At every juncture in my life," says Ray Eddy, "I asked myself the same question: 'Will I be a stunt man or will I be normal?' For a long time, I chose normal."
All that changed two years ago, when a friend called to say that MGM was looking for a new stuntman to join their Indiana Jones Epic Stunt Spectacular at Disney-MGM studios in Orlando, Florida. Eddy flew down for an audition. The tests included high falls, then stage combat, and the audition pool grew thinner. Only two candidates remained. The audition ended.
On September 12, Eddy received a call at home in North Carolina--he got the job. On September 13, he moved to Orlando.
Eddy says he first became interested in stunt work when he was five years old, after watching a documentary about stuntmen on television. But as he grew older, he began to explore what he considered more realistic professional opportunities.
After graduating from Duke, he began a short-lived career in consulting, but, "I didn't like sitting behind a desk all day," he says. "It wasn't exciting enough." So he returned to Duke to pursue a master's in teaching.
He began a new career in student affairs at the University of North Carolina at Chapel Hill. Eddy says it was "a great job, once you got past the obligatory Duke insults" from colleagues. Still, his dreams of stunt work persisted.
Then, in 1995, Eddy visited his alma mater to attend a conference called "Hollywood Comes to Duke." The keynote speaker said something that changed Eddy's life forever. "He said, 'If you have an interest in [entertainment] and find yourself debating about whether or not to give it a shot, go for it. If it's been bugging you for years, it's going to keep bugging you unless you do it,'" Eddy recalls. "And it had been bugging me for years."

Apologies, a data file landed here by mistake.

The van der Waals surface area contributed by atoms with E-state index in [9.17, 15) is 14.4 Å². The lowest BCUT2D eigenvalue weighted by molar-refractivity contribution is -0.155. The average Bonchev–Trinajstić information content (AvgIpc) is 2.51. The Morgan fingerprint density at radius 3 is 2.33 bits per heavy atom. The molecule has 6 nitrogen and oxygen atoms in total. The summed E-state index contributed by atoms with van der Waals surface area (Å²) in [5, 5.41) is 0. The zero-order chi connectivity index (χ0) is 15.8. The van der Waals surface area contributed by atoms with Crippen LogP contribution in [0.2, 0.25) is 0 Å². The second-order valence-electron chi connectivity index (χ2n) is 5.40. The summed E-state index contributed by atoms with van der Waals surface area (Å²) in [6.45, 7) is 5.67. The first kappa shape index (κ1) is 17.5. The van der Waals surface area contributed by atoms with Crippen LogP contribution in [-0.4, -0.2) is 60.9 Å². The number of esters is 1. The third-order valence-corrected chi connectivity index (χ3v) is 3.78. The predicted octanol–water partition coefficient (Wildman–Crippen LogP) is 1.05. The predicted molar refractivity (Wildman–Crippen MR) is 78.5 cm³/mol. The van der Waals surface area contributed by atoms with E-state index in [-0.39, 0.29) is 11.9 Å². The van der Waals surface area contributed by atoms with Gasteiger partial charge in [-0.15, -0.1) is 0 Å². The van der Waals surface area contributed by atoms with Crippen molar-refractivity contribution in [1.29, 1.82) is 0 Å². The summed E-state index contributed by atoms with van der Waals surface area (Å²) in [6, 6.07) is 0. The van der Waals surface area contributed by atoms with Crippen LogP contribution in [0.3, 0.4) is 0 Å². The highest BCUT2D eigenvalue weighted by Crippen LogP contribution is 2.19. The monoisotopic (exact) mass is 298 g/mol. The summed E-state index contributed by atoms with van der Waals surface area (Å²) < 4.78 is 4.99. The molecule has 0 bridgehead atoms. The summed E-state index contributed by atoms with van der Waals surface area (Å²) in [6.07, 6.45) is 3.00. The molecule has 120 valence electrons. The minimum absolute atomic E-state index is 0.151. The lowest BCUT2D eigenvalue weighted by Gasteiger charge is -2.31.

Eddy, who played drums in Duke's marching band, left UNC to start his own business, Superior Marching Band Enterprises, Inc. He and his staff members instruct marching bands, write band music, and hold music camps nationwide--seasonal work that gives him the time needed to train for and pursue stunt jobs.
When Eddy showed up to audition for Indiana Jones, he found that he would be competing with about 300 other people. "The very first thing they do is look at you and, if you don't look like Indiana Jones, it's over," he says. As it turns out, the show's producers did think Eddy looked like Indiana, and he beat out 175 other potential Joneses to get the job.
Since he joined the show, Eddy says, his life has changed completely. Although he worked out routinely before his big break--and had to complete strength and agility tests during the auditions--he now exercises even more, lifting weights and doing cardio exercises when he's not running his company or running from boulders.
With six to eight stuntmen employed as Indiana, Eddy finds himself in the role anywhere from one to five days a week--substituting for more senior actors whenever they are unavailable. On days when he is Indiana, he usually performs two or three times a day. He is onstage for most of the show, which lasts about thirty minutes and requires not only stunt skill but also acting talent, since Indiana chases treasure and battles bad guys.
Playing Indiana Jones has also led him to other jobs in Orlando. Last summer, Eddy starred in The Swashbucklers, a stunt show at Universal Studios. And he performs in MGM's once-a-day Fantasmic show, which features five stunt roles, all of which Eddy knows how to play. One role, as John Smith in a scene from Disney's Pocahontas movie, has him swinging across the stage on a rope.
Eddy says he has no regrets and is thankful to be pursuing, finally, his lifelong dream. "When I'm performing and I hear someone in the audience scream, or I hear the audience roar as I'm running by, I know I'm bringing a little something to people's lives."